Barrel threads gotta be lathed off and cut down to the smaller Chinese Journal dimension, and barrel pressed in instead of threaded in (or you can thread the chinese receiver). You would also loose the rear stock since there is no place for the rear stock trunion to dovetail onto (assumming Type II here).
Either way, lots of work. Firingline makes the threaded receiver, but even it has thread timing issues, and is a copy of a copy of the Russian Type III receiver, not Type II.
Link Posted: 6/16/2003 12:36:51 PM EST
[Last Edit: 6/16/2003 12:39:19 PM EST by TheRealSundance]
I just picked up one of each. They are used but not in that bad of shape. Wood is well used.


So would you use press and pin over a threaded receiver?
Link Posted: 6/16/2003 5:01:10 PM EST
Chamberlin, thank you for the info and pictures. Man I am sorely tempted to take the Type III of your hands. Let me go and look in the cookie jar.

As to threaded versus pressed barrels - having built some of each - I will never ever build a press barrel again - I will hire it out to a pro. The threaded for me just works out sooo much better and easier. I still have my home fabbed wrench and barrel blocks from my Polish PMK. What are the timing issues with the Firingline Receivers ? Mine PMK went together just perfect with Half a Thou taken off of the barrel shoulder.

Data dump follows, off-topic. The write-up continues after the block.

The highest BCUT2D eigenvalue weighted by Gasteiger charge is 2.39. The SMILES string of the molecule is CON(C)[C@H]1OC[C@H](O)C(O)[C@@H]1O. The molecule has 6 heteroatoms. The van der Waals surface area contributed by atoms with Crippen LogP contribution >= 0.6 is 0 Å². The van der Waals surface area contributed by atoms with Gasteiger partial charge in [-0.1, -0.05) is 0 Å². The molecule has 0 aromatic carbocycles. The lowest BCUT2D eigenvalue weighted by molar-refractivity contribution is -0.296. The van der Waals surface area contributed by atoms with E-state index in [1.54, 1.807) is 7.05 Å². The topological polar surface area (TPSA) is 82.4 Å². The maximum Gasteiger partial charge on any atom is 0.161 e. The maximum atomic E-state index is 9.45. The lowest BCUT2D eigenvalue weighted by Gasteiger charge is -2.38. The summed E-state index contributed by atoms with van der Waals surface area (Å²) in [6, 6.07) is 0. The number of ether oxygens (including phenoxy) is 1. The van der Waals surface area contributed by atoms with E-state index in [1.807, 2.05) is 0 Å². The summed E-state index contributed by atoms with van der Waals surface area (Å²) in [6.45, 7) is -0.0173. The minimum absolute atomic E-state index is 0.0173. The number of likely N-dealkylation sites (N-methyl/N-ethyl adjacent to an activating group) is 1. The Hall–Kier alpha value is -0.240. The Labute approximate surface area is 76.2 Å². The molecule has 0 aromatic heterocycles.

Link Posted: 6/16/2003 6:26:00 PM EST
Sundance, I would not be able to sleep at night
if I were to turn the threads off a perfectly good Russian barrel. My type III is threaded into it's Firingline receiver, and I wouldn't have it any other way.

B-slap, for me pressed barrels are a piece of cake, done plenty of AKM and AK-74 stuff with no major headaches. The Firingline receiver
was a pain for many reasons, even though I had worked on lots of FALs before. I got one of Mike's first 6 receivers, and altough I had fun, it was a learning experience. The basic prob with the thread timing, is that he started it about 180 deg out from where the general ComBloc average starts. You might get a barrel close (like your Polish barrel) or you might be a ways off like some Hungarian and Russian barrels I have seen. 3 years ago when I did my Type III, I started by making a washer to time it, but then realizing you could drive a truck through the headspace gap!